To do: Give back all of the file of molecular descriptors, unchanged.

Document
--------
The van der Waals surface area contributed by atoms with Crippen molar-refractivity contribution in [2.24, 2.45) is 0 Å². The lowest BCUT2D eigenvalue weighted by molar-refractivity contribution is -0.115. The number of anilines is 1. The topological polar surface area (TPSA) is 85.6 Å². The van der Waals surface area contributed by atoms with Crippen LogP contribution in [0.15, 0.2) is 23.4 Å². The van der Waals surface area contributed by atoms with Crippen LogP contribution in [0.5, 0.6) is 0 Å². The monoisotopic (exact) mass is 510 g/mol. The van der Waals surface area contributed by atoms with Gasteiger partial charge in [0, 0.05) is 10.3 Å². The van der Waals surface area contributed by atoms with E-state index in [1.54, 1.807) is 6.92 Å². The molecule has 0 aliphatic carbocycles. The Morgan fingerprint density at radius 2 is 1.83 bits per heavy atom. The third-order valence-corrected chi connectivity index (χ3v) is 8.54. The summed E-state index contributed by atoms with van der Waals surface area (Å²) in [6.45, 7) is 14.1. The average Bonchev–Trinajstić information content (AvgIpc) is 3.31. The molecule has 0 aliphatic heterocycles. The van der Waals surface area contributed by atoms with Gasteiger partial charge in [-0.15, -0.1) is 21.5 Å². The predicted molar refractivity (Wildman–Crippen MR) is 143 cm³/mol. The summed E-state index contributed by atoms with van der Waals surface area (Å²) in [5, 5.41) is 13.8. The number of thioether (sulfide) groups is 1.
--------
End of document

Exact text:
The van der Waals surface area contributed by atoms with Crippen molar-refractivity contribution in [2.24, 2.45) is 0 Å². The lowest BCUT2D eigenvalue weighted by molar-refractivity contribution is -0.115. The number of anilines is 1. The topological polar surface area (TPSA) is 85.6 Å². The van der Waals surface area contributed by atoms with Crippen LogP contribution in [0.15, 0.2) is 23.4 Å². The van der Waals surface area contributed by atoms with Crippen LogP contribution in [0.5, 0.6) is 0 Å². The monoisotopic (exact) mass is 510 g/mol. The van der Waals surface area contributed by atoms with Gasteiger partial charge in [0, 0.05) is 10.3 Å². The van der Waals surface area contributed by atoms with E-state index in [1.54, 1.807) is 6.92 Å². The molecule has 0 aliphatic carbocycles. The Morgan fingerprint density at radius 2 is 1.83 bits per heavy atom. The third-order valence-corrected chi connectivity index (χ3v) is 8.54. The summed E-state index contributed by atoms with van der Waals surface area (Å²) in [6.45, 7) is 14.1. The average Bonchev–Trinajstić information content (AvgIpc) is 3.31. The molecule has 0 aliphatic heterocycles. The van der Waals surface area contributed by atoms with Gasteiger partial charge in [-0.15, -0.1) is 21.5 Å². The predicted molar refractivity (Wildman–Crippen MR) is 143 cm³/mol. The summed E-state index contributed by atoms with van der Waals surface area (Å²) in [5, 5.41) is 13.8. The number of thioether (sulfide) groups is 1.